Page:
U.S. consumer confidence ticked up in August after three months of consecutive declines.
The Conference Board found that its consumer confidence index was at 103.2 in August, up from 95.3 in July. This was ahead of expectations of 97.7 predicted by economists polled by Reuters. Overall, consumers’ assessment of current business and labor market conditions and their short-term outlook for income, business, and labor market conditions increased as well.
Lynn Franco, senior director of economic indicators at The Conference Board, said in a statement that consumers’ assessment of current business and labor market conditions — or “The Present Situation Index” — recorded an uptick for the first time since March.
“Concerns about inflation continued their retreat but remained elevated,” Franco said. “Meanwhile, purchasing intentions increased after a July pullback, and vacation intentions reached an eight-month high. Looking ahead, August’s improvement in confidence may help support spending, but inflation and additional rate hikes still pose risks to economic growth in the short term.”
In the short term, consumers expressed that they were more confident about business conditions, the labor market and financial prospects.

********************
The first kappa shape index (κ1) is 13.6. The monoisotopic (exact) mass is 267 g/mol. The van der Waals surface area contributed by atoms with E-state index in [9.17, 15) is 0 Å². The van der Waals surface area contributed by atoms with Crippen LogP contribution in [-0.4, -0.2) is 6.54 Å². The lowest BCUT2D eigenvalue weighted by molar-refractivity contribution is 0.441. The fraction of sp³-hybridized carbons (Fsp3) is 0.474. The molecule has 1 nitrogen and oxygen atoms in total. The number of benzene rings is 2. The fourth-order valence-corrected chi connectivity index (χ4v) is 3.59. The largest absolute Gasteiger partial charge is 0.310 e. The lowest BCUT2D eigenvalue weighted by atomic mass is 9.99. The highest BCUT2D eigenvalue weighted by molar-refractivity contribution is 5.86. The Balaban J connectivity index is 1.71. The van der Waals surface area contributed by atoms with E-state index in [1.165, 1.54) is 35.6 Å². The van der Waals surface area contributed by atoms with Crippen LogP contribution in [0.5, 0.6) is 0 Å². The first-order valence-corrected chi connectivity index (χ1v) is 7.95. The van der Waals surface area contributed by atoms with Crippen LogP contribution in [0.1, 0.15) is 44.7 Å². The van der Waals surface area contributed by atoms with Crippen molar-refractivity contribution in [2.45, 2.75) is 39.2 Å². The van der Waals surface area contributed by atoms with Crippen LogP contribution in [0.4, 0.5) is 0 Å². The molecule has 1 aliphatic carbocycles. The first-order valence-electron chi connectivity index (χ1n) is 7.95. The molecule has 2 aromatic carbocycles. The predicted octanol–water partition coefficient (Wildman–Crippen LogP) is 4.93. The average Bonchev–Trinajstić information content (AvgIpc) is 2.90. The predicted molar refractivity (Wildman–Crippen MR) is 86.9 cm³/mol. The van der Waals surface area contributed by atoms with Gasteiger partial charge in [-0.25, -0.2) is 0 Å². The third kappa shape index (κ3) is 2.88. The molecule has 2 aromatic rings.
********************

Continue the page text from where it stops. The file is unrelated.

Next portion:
In an assessment of current situations, consumers were mixed on their perception of the labor market, with 48% saying jobs were plentiful, down from 49.2%. 11.4% described jobs as “hard to get,” down from 12.4%. And 19.2% of consumers described business conditions as “good,” up from 16.3%. 23.2% of consumers described business conditions as “bad,” down from 24.2%.
With a July unemployment rate of 3.5%, or 5.7 million people unemployed, the number of job openings (11.2 million as of the last business day of July) is still outnumbering available workers by an almost 2-to-1 ratio, a sign that the tight labor market persists.